Epistemological bias in the social sciences / edited by Abdelwahab M. Elmessiri. [print]Material type: TextPublisher: Herndon, Virginia : International Institute of Islamic Thought, (c)2006; ©2006Description: xix, 308 pages ; 24 cmContent type: text Media type: unmediated Carrier type: volumeISBN: 9781565644168; 1565644166; 1565644174; 9781565644175Subject(s): Islamic countries | Western countries | Islamic sociology | IslamLOC classification: BP173.25.E657 2006BP173.25.E48.E657 2006COPYRIGHT NOT covered - Click this link to request copyright permission:
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Includes bibliographical references.
The gate of Ijtihad : an introduction to the study of epistemological bias Abdelwahab Elmessiri Bias in western schools of thought : our heritage as the starting point for development Adel Hussein Theories of political development : a case of biased discourse in the political sciences Nasr M. Arif Modernizing vs. westernizing the social sciences : the case of psychology Rafik Habib Bias in curricula and course contents Hoda Hegazy An exploration of the natur of human artificial intelligence and the Qur'anic perspective Mahmoud Dhaouadi Confronting bias in the third world culture Ferial J. Ghazoul Beyond methodology : forms of bias in western literary criticism Saad Abdulrahman al-Bazi'i Theories and principles of design in the architecture of Islamic societies : a ceremonial approach to community building A. I. Abdelhalim Reflections on technology and development : a cultural perspective Hamed Ibrahim el-Mously Philosophical beliefs underlying the formulation of physical laws Mahjoob Taha.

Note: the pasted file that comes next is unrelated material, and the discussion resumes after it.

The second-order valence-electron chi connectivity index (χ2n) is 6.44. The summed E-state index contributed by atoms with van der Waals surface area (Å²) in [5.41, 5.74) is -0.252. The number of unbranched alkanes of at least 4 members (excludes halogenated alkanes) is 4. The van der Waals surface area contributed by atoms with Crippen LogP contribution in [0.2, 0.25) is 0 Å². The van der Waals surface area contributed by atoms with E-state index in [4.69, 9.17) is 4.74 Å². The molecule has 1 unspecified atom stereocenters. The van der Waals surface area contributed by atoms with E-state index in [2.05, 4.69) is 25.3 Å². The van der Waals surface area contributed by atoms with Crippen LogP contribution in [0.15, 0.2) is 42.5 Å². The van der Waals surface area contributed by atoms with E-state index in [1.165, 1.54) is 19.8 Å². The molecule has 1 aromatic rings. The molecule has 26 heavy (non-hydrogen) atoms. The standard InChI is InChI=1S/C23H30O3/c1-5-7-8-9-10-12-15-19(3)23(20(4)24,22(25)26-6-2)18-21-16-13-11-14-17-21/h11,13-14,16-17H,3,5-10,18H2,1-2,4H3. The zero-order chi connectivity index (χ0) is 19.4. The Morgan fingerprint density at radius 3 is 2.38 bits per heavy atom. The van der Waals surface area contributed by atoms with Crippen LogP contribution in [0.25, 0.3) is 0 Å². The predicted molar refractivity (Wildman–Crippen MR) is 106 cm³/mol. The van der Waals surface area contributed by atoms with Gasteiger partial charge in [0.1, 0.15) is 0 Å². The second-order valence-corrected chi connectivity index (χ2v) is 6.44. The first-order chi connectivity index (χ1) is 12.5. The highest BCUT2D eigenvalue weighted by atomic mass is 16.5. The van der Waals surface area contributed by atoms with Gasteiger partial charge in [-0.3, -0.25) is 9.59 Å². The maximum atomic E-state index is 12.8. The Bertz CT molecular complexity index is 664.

The question of bias in methodology and terminology is a problem that faces researchers east, west, north and south; however, it faces Third World intellectuals with special keenness. For although they write in a cultural environment that has its own specific conceptual and cultural paradigms, they nevertheless encounter a foreign paradigm which attempts to impose itself upon their society and upon their very imagination and thoughts. When the term "developmental psychology" for instance is used in the West Arab scholars also say "developmental psychology", when "applied psychology" is mentioned they hurry to use the same term etc. Why not establish a new science with its own mechanisms, methodologies and points of reference to deal with epistemological biases and open up the gate of ijtihad with respect to them? This collection of papers aims to discover some of the biases latent in our terminology, methodologies, research tools, and conceptual principles, and to propose alternative ones marked by a greater degree of independence and neutrality. This is not to belittle the human value of the West's creative contributions but to emphasize the danger of making it the ultimate point of reference and then trying to continuously play "catch up" with it.